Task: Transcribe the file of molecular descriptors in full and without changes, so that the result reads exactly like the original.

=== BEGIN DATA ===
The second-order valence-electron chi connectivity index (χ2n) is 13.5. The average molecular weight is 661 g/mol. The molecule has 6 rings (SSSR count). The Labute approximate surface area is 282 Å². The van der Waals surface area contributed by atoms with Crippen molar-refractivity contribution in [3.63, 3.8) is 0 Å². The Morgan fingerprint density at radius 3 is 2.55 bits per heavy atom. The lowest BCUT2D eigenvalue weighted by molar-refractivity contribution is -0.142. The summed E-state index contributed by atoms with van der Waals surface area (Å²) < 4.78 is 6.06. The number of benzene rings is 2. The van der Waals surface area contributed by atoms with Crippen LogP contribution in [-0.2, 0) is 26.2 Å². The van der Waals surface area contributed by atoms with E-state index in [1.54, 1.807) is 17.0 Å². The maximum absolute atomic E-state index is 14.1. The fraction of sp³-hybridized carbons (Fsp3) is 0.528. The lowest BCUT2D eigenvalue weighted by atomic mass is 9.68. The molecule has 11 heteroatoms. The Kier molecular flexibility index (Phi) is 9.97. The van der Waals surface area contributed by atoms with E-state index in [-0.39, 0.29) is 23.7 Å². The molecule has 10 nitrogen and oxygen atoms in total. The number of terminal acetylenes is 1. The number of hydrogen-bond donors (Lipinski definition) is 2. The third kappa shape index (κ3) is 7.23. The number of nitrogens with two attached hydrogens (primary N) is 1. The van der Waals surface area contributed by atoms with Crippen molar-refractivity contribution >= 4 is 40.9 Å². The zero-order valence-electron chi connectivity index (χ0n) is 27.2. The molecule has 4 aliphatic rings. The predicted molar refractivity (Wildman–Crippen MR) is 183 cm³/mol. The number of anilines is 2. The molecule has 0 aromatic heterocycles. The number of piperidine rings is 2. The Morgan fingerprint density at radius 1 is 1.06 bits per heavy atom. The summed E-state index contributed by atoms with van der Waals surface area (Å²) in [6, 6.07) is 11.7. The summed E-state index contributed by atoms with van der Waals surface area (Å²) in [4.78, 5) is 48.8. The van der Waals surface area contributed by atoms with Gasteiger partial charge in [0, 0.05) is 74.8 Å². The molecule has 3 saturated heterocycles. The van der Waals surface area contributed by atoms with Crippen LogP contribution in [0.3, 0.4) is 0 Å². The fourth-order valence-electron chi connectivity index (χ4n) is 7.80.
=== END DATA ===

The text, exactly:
The second-order valence-electron chi connectivity index (χ2n) is 13.5. The average molecular weight is 661 g/mol. The molecule has 6 rings (SSSR count). The Labute approximate surface area is 282 Å². The van der Waals surface area contributed by atoms with Crippen molar-refractivity contribution in [3.63, 3.8) is 0 Å². The Morgan fingerprint density at radius 3 is 2.55 bits per heavy atom. The lowest BCUT2D eigenvalue weighted by molar-refractivity contribution is -0.142. The summed E-state index contributed by atoms with van der Waals surface area (Å²) < 4.78 is 6.06. The number of benzene rings is 2. The van der Waals surface area contributed by atoms with Crippen LogP contribution in [-0.2, 0) is 26.2 Å². The van der Waals surface area contributed by atoms with E-state index in [1.54, 1.807) is 17.0 Å². The maximum absolute atomic E-state index is 14.1. The fraction of sp³-hybridized carbons (Fsp3) is 0.528. The lowest BCUT2D eigenvalue weighted by atomic mass is 9.68. The molecule has 11 heteroatoms. The Kier molecular flexibility index (Phi) is 9.97. The van der Waals surface area contributed by atoms with E-state index in [-0.39, 0.29) is 23.7 Å². The molecule has 10 nitrogen and oxygen atoms in total. The number of terminal acetylenes is 1. The number of hydrogen-bond donors (Lipinski definition) is 2. The third kappa shape index (κ3) is 7.23. The number of nitrogens with two attached hydrogens (primary N) is 1. The van der Waals surface area contributed by atoms with Crippen molar-refractivity contribution >= 4 is 40.9 Å². The zero-order valence-electron chi connectivity index (χ0n) is 27.2. The molecule has 4 aliphatic rings. The predicted molar refractivity (Wildman–Crippen MR) is 183 cm³/mol. The number of anilines is 2. The molecule has 0 aromatic heterocycles. The number of piperidine rings is 2. The Morgan fingerprint density at radius 1 is 1.06 bits per heavy atom. The summed E-state index contributed by atoms with van der Waals surface area (Å²) in [6, 6.07) is 11.7. The summed E-state index contributed by atoms with van der Waals surface area (Å²) in [4.78, 5) is 48.8. The van der Waals surface area contributed by atoms with Gasteiger partial charge in [0, 0.05) is 74.8 Å². The molecule has 3 saturated heterocycles. The van der Waals surface area contributed by atoms with Crippen LogP contribution in [0.3, 0.4) is 0 Å². The fourth-order valence-electron chi connectivity index (χ4n) is 7.80.